Saturday, August 06, 2011

Building Cathedrals

This is Mr. Weber's talk with parents in JPII's "Back to School Night" on August 11, 2011.

The story is told of two brick-layers, working on a project together in medieval France. One is a miserable cuss, constantly complaining about the monotony of his job: "Brick after brick, same thing, over and over, " he often grumbles. But the other mason is happy, takes pride in what he is doing, and even whistles while he works. This fascinates their foreman, who finally asks the second why he likes his job so much. “Why?” he responds. “Because I am doing something important. I am building a cathedral! “

It's easy for all of us, within the scope of raising or educating children, or within our jobs and the built-in stresses of meeting deadlines, handling complaints, or dealing with difficult people, to lose sight of the big picture, the "why" of what we're doing. It's too easy to become like the first mason.

On the occasion of our tenth anniversary year of Pope John Paul II's opening as a high school, we spent a lot of time this summer--at our leadership meetings, during our Board retreat, in our pre-year faculty meetings--talking about the fundamental beliefs that inspire us at JPII, our "why." We were prompted to do this on the basis of Simon Sinek's book, "Start with the Why," a succinct summary of which is contained in this video:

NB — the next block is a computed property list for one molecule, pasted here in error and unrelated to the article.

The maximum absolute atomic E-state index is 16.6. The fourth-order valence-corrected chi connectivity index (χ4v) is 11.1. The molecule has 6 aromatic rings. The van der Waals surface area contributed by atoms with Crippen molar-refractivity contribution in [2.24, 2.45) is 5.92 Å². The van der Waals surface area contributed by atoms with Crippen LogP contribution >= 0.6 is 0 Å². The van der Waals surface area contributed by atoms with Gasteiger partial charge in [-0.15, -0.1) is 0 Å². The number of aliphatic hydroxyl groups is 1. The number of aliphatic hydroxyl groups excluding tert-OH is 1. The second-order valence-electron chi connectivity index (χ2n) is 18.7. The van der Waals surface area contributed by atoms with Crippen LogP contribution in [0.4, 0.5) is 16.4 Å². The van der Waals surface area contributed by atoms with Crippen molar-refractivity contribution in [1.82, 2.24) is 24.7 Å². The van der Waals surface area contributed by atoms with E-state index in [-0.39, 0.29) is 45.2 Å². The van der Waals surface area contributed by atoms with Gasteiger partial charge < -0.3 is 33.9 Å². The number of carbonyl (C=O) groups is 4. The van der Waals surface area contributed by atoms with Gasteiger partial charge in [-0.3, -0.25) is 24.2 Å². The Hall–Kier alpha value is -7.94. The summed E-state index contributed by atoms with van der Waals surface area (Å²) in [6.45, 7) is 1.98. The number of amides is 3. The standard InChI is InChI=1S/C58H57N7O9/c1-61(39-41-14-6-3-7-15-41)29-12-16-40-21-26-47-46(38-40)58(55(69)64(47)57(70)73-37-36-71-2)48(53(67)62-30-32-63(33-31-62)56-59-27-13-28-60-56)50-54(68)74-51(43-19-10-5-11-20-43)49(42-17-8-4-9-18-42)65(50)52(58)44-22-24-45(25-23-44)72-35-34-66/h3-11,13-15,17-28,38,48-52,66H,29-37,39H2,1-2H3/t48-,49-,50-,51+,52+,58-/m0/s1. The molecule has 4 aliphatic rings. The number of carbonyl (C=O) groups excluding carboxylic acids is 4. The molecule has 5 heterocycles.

What is the "why" of JPII? Our summer discussions were lively, inspirational, and full of story telling.

Mrs. Ebelhar told the story of when Golden Tate walked into her choral classroom for the first time as a freshman. Like all JPII students, he had to take three years of a fine arts class, and "singing" seemed like it would be the easiest and least objectionable. But he found out on that first day he'd have to learn to read music, sing in parts, and perform in public concerts. He wanted out--he was a football player, not a chorister! But he stayed, grudgingly, mostly because there weren't any other better alternatives. Fast forward to the end of Golden's junior year. He had completed his three year requirement, but he begged Mrs. Ebelhar to place him in the advanced men's choir as an elective for his senior year, where he would have to wear a tuxedo and perform. Mrs. Ebelhar agreed, of course. So even while Golden was being recruited by every university in the country as one of the nation's best high school football players, he also sang with great pride in the advanced men's choir.